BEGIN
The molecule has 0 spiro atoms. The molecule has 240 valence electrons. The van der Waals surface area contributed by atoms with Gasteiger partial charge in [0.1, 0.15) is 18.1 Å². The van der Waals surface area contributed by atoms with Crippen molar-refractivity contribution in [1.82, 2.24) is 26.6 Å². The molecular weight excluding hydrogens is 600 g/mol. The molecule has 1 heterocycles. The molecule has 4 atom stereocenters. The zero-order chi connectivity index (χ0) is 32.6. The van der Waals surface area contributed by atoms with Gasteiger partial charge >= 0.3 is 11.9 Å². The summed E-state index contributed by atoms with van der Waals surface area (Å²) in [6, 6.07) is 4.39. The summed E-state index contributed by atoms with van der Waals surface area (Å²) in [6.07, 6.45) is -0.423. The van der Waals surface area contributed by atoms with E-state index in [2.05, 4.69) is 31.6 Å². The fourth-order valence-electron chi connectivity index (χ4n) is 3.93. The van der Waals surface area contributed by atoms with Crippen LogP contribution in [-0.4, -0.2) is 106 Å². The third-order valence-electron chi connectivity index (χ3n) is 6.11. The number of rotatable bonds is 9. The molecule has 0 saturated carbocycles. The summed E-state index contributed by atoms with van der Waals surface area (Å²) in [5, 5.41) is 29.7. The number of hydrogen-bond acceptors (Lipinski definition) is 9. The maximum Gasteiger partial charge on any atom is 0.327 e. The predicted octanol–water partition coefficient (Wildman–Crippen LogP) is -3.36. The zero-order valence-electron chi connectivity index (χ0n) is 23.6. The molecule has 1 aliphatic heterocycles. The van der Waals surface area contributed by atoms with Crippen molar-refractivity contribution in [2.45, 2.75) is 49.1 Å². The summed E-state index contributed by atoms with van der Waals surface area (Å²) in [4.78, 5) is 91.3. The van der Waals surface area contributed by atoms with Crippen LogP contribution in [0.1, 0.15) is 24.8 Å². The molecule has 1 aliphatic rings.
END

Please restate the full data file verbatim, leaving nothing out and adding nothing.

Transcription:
The molecule has 0 spiro atoms. The molecule has 240 valence electrons. The van der Waals surface area contributed by atoms with Gasteiger partial charge in [0.1, 0.15) is 18.1 Å². The van der Waals surface area contributed by atoms with Crippen molar-refractivity contribution in [1.82, 2.24) is 26.6 Å². The molecular weight excluding hydrogens is 600 g/mol. The molecule has 1 heterocycles. The molecule has 4 atom stereocenters. The zero-order chi connectivity index (χ0) is 32.6. The van der Waals surface area contributed by atoms with Gasteiger partial charge >= 0.3 is 11.9 Å². The summed E-state index contributed by atoms with van der Waals surface area (Å²) in [6, 6.07) is 4.39. The summed E-state index contributed by atoms with van der Waals surface area (Å²) in [6.07, 6.45) is -0.423. The van der Waals surface area contributed by atoms with E-state index in [2.05, 4.69) is 31.6 Å². The fourth-order valence-electron chi connectivity index (χ4n) is 3.93. The van der Waals surface area contributed by atoms with Crippen LogP contribution in [-0.4, -0.2) is 106 Å². The third-order valence-electron chi connectivity index (χ3n) is 6.11. The number of rotatable bonds is 9. The molecule has 0 saturated carbocycles. The summed E-state index contributed by atoms with van der Waals surface area (Å²) in [5, 5.41) is 29.7. The number of hydrogen-bond acceptors (Lipinski definition) is 9. The maximum Gasteiger partial charge on any atom is 0.327 e. The predicted octanol–water partition coefficient (Wildman–Crippen LogP) is -3.36. The zero-order valence-electron chi connectivity index (χ0n) is 23.6. The molecule has 1 aliphatic heterocycles. The van der Waals surface area contributed by atoms with Crippen molar-refractivity contribution in [2.45, 2.75) is 49.1 Å². The summed E-state index contributed by atoms with van der Waals surface area (Å²) in [4.78, 5) is 91.3. The van der Waals surface area contributed by atoms with Crippen LogP contribution in [0.1, 0.15) is 24.8 Å². The molecule has 1 aliphatic rings.